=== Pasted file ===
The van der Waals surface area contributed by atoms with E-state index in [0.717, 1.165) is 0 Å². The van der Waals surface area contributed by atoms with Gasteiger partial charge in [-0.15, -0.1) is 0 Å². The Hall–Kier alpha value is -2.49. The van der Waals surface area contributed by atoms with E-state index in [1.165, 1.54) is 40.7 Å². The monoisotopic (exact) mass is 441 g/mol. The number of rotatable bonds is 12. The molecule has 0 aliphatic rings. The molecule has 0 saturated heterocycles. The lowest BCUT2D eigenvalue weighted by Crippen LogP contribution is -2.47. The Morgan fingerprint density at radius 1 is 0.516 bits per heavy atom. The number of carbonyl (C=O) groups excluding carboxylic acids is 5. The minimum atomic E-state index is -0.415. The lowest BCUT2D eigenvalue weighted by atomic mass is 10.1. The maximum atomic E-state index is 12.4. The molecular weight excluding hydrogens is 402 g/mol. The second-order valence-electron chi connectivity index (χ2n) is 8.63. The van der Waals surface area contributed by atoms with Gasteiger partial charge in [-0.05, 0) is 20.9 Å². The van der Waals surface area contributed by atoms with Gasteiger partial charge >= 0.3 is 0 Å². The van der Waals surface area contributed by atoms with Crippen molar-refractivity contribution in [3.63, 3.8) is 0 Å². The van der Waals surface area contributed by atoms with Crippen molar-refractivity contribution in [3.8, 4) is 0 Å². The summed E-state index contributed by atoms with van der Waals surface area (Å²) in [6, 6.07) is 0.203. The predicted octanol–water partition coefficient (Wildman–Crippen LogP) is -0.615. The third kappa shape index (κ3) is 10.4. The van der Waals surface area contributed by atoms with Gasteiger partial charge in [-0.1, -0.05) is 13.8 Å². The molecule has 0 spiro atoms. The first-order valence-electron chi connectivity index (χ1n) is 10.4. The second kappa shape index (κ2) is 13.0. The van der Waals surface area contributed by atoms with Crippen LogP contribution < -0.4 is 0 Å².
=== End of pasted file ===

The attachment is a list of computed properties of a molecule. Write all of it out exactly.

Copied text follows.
The van der Waals surface area contributed by atoms with E-state index in [0.717, 1.165) is 0 Å². The van der Waals surface area contributed by atoms with Gasteiger partial charge in [-0.15, -0.1) is 0 Å². The Hall–Kier alpha value is -2.49. The van der Waals surface area contributed by atoms with E-state index in [1.165, 1.54) is 40.7 Å². The monoisotopic (exact) mass is 441 g/mol. The number of rotatable bonds is 12. The molecule has 0 aliphatic rings. The molecule has 0 saturated heterocycles. The lowest BCUT2D eigenvalue weighted by Crippen LogP contribution is -2.47. The Morgan fingerprint density at radius 1 is 0.516 bits per heavy atom. The number of carbonyl (C=O) groups excluding carboxylic acids is 5. The minimum atomic E-state index is -0.415. The lowest BCUT2D eigenvalue weighted by atomic mass is 10.1. The maximum atomic E-state index is 12.4. The molecular weight excluding hydrogens is 402 g/mol. The second-order valence-electron chi connectivity index (χ2n) is 8.63. The van der Waals surface area contributed by atoms with Gasteiger partial charge in [-0.05, 0) is 20.9 Å². The van der Waals surface area contributed by atoms with Gasteiger partial charge >= 0.3 is 0 Å². The van der Waals surface area contributed by atoms with Crippen molar-refractivity contribution in [3.63, 3.8) is 0 Å². The van der Waals surface area contributed by atoms with Crippen molar-refractivity contribution in [3.8, 4) is 0 Å². The summed E-state index contributed by atoms with van der Waals surface area (Å²) in [6, 6.07) is 0.203. The predicted octanol–water partition coefficient (Wildman–Crippen LogP) is -0.615. The third kappa shape index (κ3) is 10.4. The van der Waals surface area contributed by atoms with Gasteiger partial charge in [-0.1, -0.05) is 13.8 Å². The molecule has 0 spiro atoms. The first-order valence-electron chi connectivity index (χ1n) is 10.4. The second kappa shape index (κ2) is 13.0. The van der Waals surface area contributed by atoms with Crippen LogP contribution < -0.4 is 0 Å².